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I just saw "$${x%% *}" in a makefile, which means "${x%% *}" in sh. Why it is written in this way ?

how can a makefile detect whether a command is available in the local machine?

determine_sum = \
        sum=; \
        for x in sha1sum sha1 shasum 'openssl dgst -sha1'; do \
          if type "$${x%% *}" >/dev/null 2>/dev/null; then sum=$$x; break; fi; \
        done; \
        if [ -z "$$sum" ]; then echo 1>&2 "Unable to find a SHA1 utility"; exit 2; fi

checksums.dat: FORCE
    $(determine_sum); \
    $$sum *.org
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marked as duplicate by jasonwryan, manatwork, vonbrand, Renan, Mat May 7 '13 at 13:13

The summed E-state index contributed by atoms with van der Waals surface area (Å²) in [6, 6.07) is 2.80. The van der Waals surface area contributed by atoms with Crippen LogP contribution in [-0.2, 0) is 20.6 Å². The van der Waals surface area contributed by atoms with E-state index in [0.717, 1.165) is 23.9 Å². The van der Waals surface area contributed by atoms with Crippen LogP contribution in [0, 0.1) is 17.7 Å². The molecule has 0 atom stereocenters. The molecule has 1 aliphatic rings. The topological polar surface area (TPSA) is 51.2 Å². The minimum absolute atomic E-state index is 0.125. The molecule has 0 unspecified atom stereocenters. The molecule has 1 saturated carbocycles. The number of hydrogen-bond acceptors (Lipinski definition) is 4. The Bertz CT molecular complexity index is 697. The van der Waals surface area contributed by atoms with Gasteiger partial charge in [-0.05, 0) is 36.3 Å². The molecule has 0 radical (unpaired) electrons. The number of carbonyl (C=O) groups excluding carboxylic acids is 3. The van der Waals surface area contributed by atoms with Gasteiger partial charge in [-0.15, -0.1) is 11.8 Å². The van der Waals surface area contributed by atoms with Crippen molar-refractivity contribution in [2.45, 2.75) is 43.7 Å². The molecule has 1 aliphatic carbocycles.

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1 Answer

up vote 5 down vote accepted

It's a POSIX shell variable substitution feature :

${var%Pattern} Remove from $var the shortest part of $Pattern that matches the back end of $var.
${var%%Pattern} Remove from $var the longest part of $Pattern that matches the back end of $var.

So if var="abc def ghi jkl"

echo "${var% *}" # will echo "abc def ghi"
echo "${var%% *}" # will echo "abc"
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Not just bash, specified by POSIX sh. See Parameter Expansion in Shell Command Language. –  manatwork May 7 '13 at 8:34
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